Prioritizing Decolonization When Engaging with Indigenous Communities


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Archived Recording
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Thursday, July 21, 2022
4:00 pm - 5:30 pm
Location: Zoom

Webinar Description:

American Indian and Alaska Native (AI/AN; Indigenous) children are at high risk for neurodevelopmental disorders, including developmental delay, learning disabilities, and conduct disorders. Major risk factors, in addition to low socioeconomic status, are the loss of traditional child-rearing practices due to historical trauma, racism, and oppression. Prioritizing decolonization and Indigenization in service delivery to foster resilience, well-being, and identity in AI/AN peoples is critical to addressing educational inequities and providing culturally responsive service. This presentation will discuss settler colonialism and how it continues to impact Indigenous populations in the Americas and worldwide. 

This event is sponsored by AUCD's National Training Directors Council and the Interdisciplinary Technical Assistance Center (ITAC) on Autism and Developmental Disabilities.


Joshuaa D. Allison-Burbank, PhD, CCC-SLP

Joshuaa D. Allison-Burbank, PhD, CCC-SLP

is Diné and Acoma Pueblo. His clans are Tł'ógi, Parrot Clan (Acoma), Tó'áhani, and Yellow Corn (Acoma). Joshuaa is a licensed speech-language pathologist and previously worked at Northern Navajo Medical Center in Tsé Bitʼaʼí, Navajo Nation. He continues to provide developmental services to Navajo families enrolled in the Navajo Nation Early Intervention Program. His research interests include community assessment, parent coaching, assessing the effects of stress on neurodevelopment, and the prevention of developmental delay in American Indian children. Joshuaa has held several leadership positions recently including vice chair of the Multi-Cultural Committee (MCC) within the Association of University Centers on Disabilities and co-chair of the Native American Caucus within the American Speech-Language-Hearing Association (ASHA). Dr. Allison-Burbank is based at the Johns Hopkins office in Albuquerque, NM.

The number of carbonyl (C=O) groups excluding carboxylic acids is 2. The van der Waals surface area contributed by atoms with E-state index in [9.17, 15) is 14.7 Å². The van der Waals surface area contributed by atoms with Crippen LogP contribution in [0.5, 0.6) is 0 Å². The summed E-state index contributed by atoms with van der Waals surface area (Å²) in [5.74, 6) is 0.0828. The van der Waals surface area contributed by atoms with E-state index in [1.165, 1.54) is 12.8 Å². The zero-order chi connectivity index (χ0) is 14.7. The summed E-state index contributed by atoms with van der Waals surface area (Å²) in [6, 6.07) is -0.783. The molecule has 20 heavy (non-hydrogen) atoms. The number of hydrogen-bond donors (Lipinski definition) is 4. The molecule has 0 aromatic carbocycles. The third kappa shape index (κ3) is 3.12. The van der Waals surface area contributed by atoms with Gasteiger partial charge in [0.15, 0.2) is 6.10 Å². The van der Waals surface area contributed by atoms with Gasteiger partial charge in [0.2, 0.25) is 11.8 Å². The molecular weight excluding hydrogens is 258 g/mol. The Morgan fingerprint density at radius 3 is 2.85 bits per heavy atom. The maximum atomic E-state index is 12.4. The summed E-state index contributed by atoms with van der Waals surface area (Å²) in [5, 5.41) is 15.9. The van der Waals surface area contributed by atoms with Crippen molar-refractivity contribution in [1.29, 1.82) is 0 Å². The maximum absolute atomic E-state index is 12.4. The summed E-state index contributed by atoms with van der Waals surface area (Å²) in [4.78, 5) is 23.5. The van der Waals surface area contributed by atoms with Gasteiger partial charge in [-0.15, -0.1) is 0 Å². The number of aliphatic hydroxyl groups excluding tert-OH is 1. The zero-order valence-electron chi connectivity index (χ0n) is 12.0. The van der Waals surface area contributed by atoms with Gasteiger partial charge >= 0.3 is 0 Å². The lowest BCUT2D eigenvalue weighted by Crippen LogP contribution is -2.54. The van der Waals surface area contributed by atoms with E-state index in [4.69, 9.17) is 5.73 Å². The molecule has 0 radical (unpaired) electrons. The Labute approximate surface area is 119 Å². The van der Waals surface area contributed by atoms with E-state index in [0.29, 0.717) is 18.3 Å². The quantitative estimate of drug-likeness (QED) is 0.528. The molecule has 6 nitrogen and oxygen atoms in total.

Learning Objectives: 

After this webinar, participants will:

  • Define settler colonialism and how this process impacts indigenous populations today.
  • Demonstrate understanding of historical trauma and the intergenerational transmission of grief and stress in Indigenous people.
  • Explore how they can prioritize decolonization efforts when working with Indigenous communities.

Please note: At the request of the presenter, the presentation slides will not be available for download.


Please Note:

  • There is no cost for this webinar.
  • CEUs are not offered for this webinar.
  • This webinar will be held on the Zoom Platform. You can test your connection with Zoom before joining the meeting here.
  • CART captioning will be available for this webinar. For additional accommodations, email [email protected]
  • This webinar will be archived.